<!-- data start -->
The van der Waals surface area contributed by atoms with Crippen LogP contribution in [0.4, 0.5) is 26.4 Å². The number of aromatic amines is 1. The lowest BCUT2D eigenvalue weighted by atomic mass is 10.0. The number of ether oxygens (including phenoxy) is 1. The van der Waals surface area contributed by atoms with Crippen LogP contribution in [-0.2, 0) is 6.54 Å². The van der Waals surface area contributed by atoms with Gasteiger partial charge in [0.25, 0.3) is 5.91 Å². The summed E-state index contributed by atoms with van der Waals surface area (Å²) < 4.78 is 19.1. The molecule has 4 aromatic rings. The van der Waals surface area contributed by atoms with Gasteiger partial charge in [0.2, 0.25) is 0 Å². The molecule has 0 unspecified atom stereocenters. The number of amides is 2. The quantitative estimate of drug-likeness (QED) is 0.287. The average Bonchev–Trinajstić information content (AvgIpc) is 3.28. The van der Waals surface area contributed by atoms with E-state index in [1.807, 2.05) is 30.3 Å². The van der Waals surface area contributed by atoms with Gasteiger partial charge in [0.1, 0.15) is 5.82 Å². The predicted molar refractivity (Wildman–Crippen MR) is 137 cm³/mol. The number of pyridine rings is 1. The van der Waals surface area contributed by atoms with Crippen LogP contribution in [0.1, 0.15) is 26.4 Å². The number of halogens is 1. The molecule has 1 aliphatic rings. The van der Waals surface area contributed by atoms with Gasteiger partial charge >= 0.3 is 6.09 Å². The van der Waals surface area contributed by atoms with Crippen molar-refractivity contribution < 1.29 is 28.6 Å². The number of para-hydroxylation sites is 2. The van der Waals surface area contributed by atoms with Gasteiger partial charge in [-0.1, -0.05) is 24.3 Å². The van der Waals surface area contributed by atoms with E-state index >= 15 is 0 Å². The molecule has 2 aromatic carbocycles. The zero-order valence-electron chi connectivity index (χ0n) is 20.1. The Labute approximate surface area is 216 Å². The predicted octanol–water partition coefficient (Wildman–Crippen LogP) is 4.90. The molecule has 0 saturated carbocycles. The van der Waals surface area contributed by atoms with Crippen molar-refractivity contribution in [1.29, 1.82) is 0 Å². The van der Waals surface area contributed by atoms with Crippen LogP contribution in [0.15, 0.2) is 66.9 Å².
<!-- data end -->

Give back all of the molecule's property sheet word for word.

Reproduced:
The van der Waals surface area contributed by atoms with Crippen LogP contribution in [0.4, 0.5) is 26.4 Å². The number of aromatic amines is 1. The lowest BCUT2D eigenvalue weighted by atomic mass is 10.0. The number of ether oxygens (including phenoxy) is 1. The van der Waals surface area contributed by atoms with Crippen LogP contribution in [-0.2, 0) is 6.54 Å². The van der Waals surface area contributed by atoms with Gasteiger partial charge in [0.25, 0.3) is 5.91 Å². The summed E-state index contributed by atoms with van der Waals surface area (Å²) < 4.78 is 19.1. The molecule has 4 aromatic rings. The van der Waals surface area contributed by atoms with Gasteiger partial charge in [0.2, 0.25) is 0 Å². The molecule has 0 unspecified atom stereocenters. The number of amides is 2. The quantitative estimate of drug-likeness (QED) is 0.287. The average Bonchev–Trinajstić information content (AvgIpc) is 3.28. The van der Waals surface area contributed by atoms with E-state index in [1.807, 2.05) is 30.3 Å². The van der Waals surface area contributed by atoms with Gasteiger partial charge in [0.1, 0.15) is 5.82 Å². The predicted molar refractivity (Wildman–Crippen MR) is 137 cm³/mol. The number of pyridine rings is 1. The van der Waals surface area contributed by atoms with Crippen LogP contribution in [0.1, 0.15) is 26.4 Å². The number of halogens is 1. The molecule has 1 aliphatic rings. The van der Waals surface area contributed by atoms with Gasteiger partial charge >= 0.3 is 6.09 Å². The van der Waals surface area contributed by atoms with Crippen molar-refractivity contribution < 1.29 is 28.6 Å². The number of para-hydroxylation sites is 2. The van der Waals surface area contributed by atoms with Gasteiger partial charge in [-0.1, -0.05) is 24.3 Å². The van der Waals surface area contributed by atoms with E-state index >= 15 is 0 Å². The molecule has 2 aromatic carbocycles. The zero-order valence-electron chi connectivity index (χ0n) is 20.1. The Labute approximate surface area is 216 Å². The predicted octanol–water partition coefficient (Wildman–Crippen LogP) is 4.90. The molecule has 0 saturated carbocycles. The van der Waals surface area contributed by atoms with Crippen molar-refractivity contribution in [1.29, 1.82) is 0 Å². The van der Waals surface area contributed by atoms with Crippen LogP contribution in [0.15, 0.2) is 66.9 Å².